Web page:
Our Research Exchange series features the work of researchers across The National Archives in which they discuss their new discoveries and their work’s potential for impact. The purpose of the series is to highlight and demystify the research we do and open it up to new ideas and discussion.

This month and next, to coincide with our upcoming Annual Digital Lecture, we will be publishing a series of blogs focusing on different aspects of digital research happening at The National Archives.

Our staff will be writing and reflecting on their research, discussing topics such as using AI in archives, using 3D Virtual Tech to access heritage collections, archiving citizen research projects, and much more.

John writes …

The National Archives has benefitted from the generous work of volunteers for years, welcoming community engagement with our collections as we become the inclusive archive.

This engagement with communities who donate their time and expertise to research projects can take place in person or online. We are beginning to see new ways to engage with audiences using immersive technology such as 3D virtual reality spaces that are providing access to cultural heritage collections. These technologies try to embody the physical world by placing objects on display in virtual galleries accessible to the public through either standard web browsers or more immersive VR headset technologies.

Mozilla Hubs is an example of an open-source project providing the infrastructure possible to build these immersive experiences. Figure 1 shows an example gallery in Mozilla Hubs using images of cats available via Wikidata.

The artworks in this virtual gallery show cats in unusual situations for cats, including playing a piano and standing at a lectern giving a speech.
Figure 1: A virtual gallery in Mozilla Hubs

Although these technologies provide engaging ways for users to interact with one another and the content on display, they present challenges when it comes to facilitating contributions from the public. This problem is handled by projects such as Wikipedia or Zooniverse through a review process driven by community editors or volunteers. This approach requires significant investment in both technical infrastructure and community expertise but has demonstrated success at scale.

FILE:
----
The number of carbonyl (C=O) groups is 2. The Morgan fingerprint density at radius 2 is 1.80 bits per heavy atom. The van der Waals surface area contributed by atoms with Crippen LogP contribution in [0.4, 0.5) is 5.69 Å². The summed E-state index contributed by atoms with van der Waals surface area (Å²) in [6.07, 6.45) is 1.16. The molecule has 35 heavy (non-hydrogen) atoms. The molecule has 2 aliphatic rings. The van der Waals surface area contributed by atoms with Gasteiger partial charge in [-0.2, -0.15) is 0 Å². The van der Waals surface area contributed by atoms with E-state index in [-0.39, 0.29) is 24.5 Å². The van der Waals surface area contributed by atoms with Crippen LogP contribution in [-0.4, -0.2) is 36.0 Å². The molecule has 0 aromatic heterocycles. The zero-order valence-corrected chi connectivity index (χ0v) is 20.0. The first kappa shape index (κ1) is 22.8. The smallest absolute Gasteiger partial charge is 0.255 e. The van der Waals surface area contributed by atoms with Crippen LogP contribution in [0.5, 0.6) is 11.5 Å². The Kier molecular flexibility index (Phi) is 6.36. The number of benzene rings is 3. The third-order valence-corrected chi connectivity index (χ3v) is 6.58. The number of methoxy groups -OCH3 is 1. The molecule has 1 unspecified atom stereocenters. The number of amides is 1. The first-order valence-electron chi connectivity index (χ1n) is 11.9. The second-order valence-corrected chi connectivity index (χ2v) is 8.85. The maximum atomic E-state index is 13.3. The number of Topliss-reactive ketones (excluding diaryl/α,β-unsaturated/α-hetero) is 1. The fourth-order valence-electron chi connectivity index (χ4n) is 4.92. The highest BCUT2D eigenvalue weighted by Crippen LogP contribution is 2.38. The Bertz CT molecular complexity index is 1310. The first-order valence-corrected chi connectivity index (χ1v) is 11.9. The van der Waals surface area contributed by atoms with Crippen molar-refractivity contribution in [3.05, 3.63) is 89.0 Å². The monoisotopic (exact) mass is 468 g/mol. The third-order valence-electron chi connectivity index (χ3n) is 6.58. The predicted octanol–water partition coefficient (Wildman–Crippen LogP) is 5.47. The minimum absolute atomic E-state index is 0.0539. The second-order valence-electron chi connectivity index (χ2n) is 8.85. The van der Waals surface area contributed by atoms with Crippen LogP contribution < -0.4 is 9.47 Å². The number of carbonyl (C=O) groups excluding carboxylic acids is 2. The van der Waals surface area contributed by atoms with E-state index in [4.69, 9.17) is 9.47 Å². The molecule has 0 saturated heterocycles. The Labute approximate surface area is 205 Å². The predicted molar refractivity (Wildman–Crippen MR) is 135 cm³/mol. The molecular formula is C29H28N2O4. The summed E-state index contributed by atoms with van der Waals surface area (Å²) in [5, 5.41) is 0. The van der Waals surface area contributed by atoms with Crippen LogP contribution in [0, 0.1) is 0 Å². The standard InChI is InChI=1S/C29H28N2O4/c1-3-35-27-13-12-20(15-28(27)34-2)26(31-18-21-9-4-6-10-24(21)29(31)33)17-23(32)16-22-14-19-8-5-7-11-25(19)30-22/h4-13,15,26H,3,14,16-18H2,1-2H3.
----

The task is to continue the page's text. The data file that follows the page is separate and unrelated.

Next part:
Historically, citizen science projects such as SETI@Home adopted a more distributed model that offloaded the computational burden of the work. Each volunteer offered access to CPU time on their personal computers to contribute towards a single goal, which in the case of SETI@Home was the search for extra-terrestrial intelligence. Open-source software projects have also adopted a more distributed approach to the way they manage access and changes to source code, which has been popularised by technologies such as Git running on social coding platforms such as GitHub. This approach typically involves taking a copy of the project and making changes to a local copy offline. Changes are submitted back to the original project through a review process which allows the project maintainers to decide whether to accept them.

What if we apply this traditional open-source model used for software development to allow the community to annotate our collections? This would give volunteers more latitude to respond to the data, inviting unexpected and unplanned-for responses to the collections, and would support the data integrity and quality assurance workflows that would enable re-use of the data without requiring complex centralised infrastructure.

To help explore this we are developing a chatbot called ‘Miiifybot’ that allows the community to contribute its knowledge to the collections on display within a virtual gallery in Mozilla Hubs. All contributions go through a review process facilitated via GitHub before being accessible within the platform or within standard IIIF viewers such as Mirador (as shown in figure 2). By using standards for annotating data, we can display the community contributions made within the chatbot directly within IIIF viewers.

On the left is a text description of the image of a cat on the right.
Figure 2: Displaying annotations in a IIIF viewer

Miiifybot is designed to run within the messaging platform Discord which in turn is integrated into the chat system of Mozilla Hubs. A key part of its infrastructure comes from the web annotation server Miiify which is built using a distributed database technology following the same principles as Git.

We have described the technology behind a chatbot designed to support annotating items on display within a 3D virtual gallery. Our chatbot supports submission of new descriptions of items; however, we need a way to verify they do not contain misinformation or abuse and contribute to the collections we display. This type of curation or review process is challenging when we do not hold any personal data on the users to verify their identity. To resolve this, we have developed a chatbot to interface to the social-coding platform GitHub. This not only provides provenance of all changes to data but also provides a process of review that is well established in software projects.

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